There’s also real changes in this movie, as at least one actual character dies. That’s one of the things I didn’t like about Iron Man 3, someone should have died, but this movie has real consequences. I liked that a lot.

One nit-picky thing, it’s mentioned that the Bi-frost/rainbow bridge had been destroyed, but in this film it’s been rebuilt. It doesn’t mention how it was restored. I guess we’re just to presume they rebuilt it. I happen to have read the Thor: Dark World comic prequel where it’s mentioned that the Bi-frost was restored using the power of the Tesseract.

Also wanted to mention, Heimdall says he can see 10 trillion people. That’s a lot.

The mid-credits scene is different, a new character is introduced to the MCU and we get some revelations about the Infinity Gems. We also get a post credit scene which relates to Thor and Jane Foster that’s pretty good.

As I mentioned before, I didn’t care for Iron Man 3, but the Marvel Cinematic Universe continues to go strong with this entry. That’s the thing about this franchise, as I’ve said before, it’s not linear as other film franchises are. It’s like a tree with many branches, and more on the way. That’s why MCU has the potential for much longevity and success.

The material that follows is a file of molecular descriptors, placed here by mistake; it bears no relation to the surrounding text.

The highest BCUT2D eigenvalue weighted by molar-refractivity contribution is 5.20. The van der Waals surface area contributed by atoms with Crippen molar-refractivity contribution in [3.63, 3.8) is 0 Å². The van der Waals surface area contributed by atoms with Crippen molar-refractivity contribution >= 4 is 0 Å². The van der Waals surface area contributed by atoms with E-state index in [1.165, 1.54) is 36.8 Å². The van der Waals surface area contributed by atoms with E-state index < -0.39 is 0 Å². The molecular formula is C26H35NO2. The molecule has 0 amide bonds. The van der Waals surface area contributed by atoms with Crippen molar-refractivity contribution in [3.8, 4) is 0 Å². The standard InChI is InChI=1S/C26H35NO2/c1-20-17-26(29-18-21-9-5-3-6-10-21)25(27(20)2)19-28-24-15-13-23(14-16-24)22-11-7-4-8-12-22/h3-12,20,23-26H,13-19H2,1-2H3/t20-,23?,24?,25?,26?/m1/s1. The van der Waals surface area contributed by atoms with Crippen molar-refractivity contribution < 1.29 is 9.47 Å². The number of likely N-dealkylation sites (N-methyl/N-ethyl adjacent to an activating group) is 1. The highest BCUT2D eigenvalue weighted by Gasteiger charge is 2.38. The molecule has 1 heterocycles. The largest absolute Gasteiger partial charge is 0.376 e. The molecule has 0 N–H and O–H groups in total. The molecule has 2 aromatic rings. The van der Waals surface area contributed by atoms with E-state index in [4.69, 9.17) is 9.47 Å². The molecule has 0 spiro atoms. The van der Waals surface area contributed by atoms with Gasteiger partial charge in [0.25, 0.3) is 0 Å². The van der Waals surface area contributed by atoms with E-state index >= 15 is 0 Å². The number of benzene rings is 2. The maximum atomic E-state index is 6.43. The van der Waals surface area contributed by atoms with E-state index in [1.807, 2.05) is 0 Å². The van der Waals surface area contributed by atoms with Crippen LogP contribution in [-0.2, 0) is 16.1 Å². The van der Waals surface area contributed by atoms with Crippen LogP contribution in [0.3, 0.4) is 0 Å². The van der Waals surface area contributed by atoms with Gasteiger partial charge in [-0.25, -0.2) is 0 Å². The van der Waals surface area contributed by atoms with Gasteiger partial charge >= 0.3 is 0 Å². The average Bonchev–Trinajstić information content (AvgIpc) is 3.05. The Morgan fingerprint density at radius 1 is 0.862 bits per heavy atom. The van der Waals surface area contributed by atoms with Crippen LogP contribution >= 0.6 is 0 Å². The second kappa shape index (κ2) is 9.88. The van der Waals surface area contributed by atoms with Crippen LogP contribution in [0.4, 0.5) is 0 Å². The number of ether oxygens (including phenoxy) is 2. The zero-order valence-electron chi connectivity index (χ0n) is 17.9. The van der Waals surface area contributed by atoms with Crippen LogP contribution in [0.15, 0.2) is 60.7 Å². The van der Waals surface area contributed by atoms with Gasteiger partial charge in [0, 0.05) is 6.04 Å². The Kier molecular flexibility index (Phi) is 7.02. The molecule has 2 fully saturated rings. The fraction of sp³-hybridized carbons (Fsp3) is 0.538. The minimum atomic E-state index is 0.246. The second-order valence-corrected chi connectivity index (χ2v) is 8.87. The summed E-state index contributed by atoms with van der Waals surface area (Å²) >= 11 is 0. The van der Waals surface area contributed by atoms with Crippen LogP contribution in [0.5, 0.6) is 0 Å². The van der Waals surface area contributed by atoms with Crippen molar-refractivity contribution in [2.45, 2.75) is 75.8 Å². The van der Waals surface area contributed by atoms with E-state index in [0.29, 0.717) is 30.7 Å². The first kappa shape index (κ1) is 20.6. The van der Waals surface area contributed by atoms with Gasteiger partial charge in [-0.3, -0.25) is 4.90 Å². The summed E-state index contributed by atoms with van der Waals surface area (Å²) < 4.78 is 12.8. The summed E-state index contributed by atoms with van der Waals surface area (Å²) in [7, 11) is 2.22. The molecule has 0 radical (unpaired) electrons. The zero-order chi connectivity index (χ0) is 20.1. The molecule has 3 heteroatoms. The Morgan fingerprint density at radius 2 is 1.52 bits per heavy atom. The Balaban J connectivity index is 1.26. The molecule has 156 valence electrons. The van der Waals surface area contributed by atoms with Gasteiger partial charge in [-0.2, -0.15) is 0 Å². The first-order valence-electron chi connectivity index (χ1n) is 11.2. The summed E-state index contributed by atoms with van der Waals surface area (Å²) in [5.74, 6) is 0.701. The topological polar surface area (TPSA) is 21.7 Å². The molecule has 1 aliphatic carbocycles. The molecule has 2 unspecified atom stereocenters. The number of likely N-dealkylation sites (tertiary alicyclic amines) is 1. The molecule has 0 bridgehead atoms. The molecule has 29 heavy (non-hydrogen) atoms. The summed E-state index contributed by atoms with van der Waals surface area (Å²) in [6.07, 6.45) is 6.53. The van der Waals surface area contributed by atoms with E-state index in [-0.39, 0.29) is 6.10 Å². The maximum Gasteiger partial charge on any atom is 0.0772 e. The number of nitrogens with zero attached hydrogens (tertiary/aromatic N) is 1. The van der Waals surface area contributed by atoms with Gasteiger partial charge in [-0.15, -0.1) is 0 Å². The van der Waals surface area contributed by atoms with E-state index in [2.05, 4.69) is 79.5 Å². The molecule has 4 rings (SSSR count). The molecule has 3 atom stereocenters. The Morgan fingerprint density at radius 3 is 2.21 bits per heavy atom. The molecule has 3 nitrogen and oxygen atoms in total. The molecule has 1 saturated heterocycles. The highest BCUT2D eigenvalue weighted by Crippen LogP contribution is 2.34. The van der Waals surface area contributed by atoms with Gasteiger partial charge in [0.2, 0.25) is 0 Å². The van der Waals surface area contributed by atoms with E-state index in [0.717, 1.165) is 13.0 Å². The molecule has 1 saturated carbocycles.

Thor Prelude

Thor the Dark World Prelude connects Marvel Movies and drops some insights into the nature of this universe along with some information regarding the current status of the nine realms.

It opens with the revelation that, since the Bi-frost bridge was destroyed in the last Thor movie, the nine realms have fallen into chaos without the protection/guidance of Asgard. Jotunheim, the ice world from the last Thor movie, is shown briefly. We also get a glimpse of the Planet Nidavellir, where Trolls may soon attack the dwarven King Eitri’s castle. There’s also civil war on the Badoon worlds, and marauders are fighting in the Vanaheim system. Nidavellir, Nix, and Korbin are also mentioned later.

This is all of great concern to Thor, who fears this chaos will bring about the Viking apocalypse known as Ragnarok. Odin assures him that “The universe forever moves toward Ragnarok. This is its nature.” but does acknowledge it’s coming faster without the presence of Asgardians.